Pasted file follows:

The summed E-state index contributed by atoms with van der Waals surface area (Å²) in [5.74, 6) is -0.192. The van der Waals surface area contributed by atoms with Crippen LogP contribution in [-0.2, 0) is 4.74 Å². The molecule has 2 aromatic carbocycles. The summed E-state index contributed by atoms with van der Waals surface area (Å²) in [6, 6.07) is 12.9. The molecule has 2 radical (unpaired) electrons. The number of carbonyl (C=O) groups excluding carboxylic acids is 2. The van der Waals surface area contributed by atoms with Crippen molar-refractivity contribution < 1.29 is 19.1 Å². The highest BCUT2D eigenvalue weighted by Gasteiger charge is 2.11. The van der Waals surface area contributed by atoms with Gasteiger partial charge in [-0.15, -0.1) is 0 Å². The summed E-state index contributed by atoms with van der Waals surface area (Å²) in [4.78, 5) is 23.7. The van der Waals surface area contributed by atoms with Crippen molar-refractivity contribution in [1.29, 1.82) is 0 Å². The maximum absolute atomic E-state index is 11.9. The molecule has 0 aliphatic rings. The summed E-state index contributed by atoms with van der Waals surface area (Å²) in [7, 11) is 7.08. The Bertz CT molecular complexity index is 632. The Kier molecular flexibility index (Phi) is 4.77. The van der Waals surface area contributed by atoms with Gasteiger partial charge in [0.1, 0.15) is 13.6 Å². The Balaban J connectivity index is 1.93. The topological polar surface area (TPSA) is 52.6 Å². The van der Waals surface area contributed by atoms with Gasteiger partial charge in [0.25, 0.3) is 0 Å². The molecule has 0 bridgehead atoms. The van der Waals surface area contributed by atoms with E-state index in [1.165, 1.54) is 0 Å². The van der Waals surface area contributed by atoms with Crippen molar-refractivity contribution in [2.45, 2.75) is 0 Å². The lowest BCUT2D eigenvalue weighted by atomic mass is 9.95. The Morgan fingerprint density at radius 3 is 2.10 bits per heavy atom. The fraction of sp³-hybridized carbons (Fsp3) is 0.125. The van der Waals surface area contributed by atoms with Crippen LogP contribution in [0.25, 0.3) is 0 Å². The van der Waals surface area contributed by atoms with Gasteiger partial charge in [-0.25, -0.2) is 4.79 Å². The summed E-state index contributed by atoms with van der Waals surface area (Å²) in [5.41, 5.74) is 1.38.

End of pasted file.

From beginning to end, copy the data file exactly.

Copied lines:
The summed E-state index contributed by atoms with van der Waals surface area (Å²) in [5.74, 6) is -0.192. The van der Waals surface area contributed by atoms with Crippen LogP contribution in [-0.2, 0) is 4.74 Å². The molecule has 2 aromatic carbocycles. The summed E-state index contributed by atoms with van der Waals surface area (Å²) in [6, 6.07) is 12.9. The molecule has 2 radical (unpaired) electrons. The number of carbonyl (C=O) groups excluding carboxylic acids is 2. The van der Waals surface area contributed by atoms with Crippen molar-refractivity contribution < 1.29 is 19.1 Å². The highest BCUT2D eigenvalue weighted by Gasteiger charge is 2.11. The van der Waals surface area contributed by atoms with Gasteiger partial charge in [-0.15, -0.1) is 0 Å². The summed E-state index contributed by atoms with van der Waals surface area (Å²) in [4.78, 5) is 23.7. The van der Waals surface area contributed by atoms with Crippen molar-refractivity contribution in [1.29, 1.82) is 0 Å². The maximum absolute atomic E-state index is 11.9. The molecule has 0 aliphatic rings. The summed E-state index contributed by atoms with van der Waals surface area (Å²) in [7, 11) is 7.08. The Bertz CT molecular complexity index is 632. The Kier molecular flexibility index (Phi) is 4.77. The van der Waals surface area contributed by atoms with Gasteiger partial charge in [0.1, 0.15) is 13.6 Å². The Balaban J connectivity index is 1.93. The topological polar surface area (TPSA) is 52.6 Å². The van der Waals surface area contributed by atoms with Gasteiger partial charge in [0.25, 0.3) is 0 Å². The molecule has 0 bridgehead atoms. The van der Waals surface area contributed by atoms with E-state index in [1.165, 1.54) is 0 Å². The van der Waals surface area contributed by atoms with Crippen molar-refractivity contribution in [2.45, 2.75) is 0 Å². The lowest BCUT2D eigenvalue weighted by atomic mass is 9.95. The Morgan fingerprint density at radius 3 is 2.10 bits per heavy atom. The fraction of sp³-hybridized carbons (Fsp3) is 0.125. The van der Waals surface area contributed by atoms with Crippen LogP contribution in [0.25, 0.3) is 0 Å². The van der Waals surface area contributed by atoms with Gasteiger partial charge in [-0.25, -0.2) is 4.79 Å². The summed E-state index contributed by atoms with van der Waals surface area (Å²) in [5.41, 5.74) is 1.38.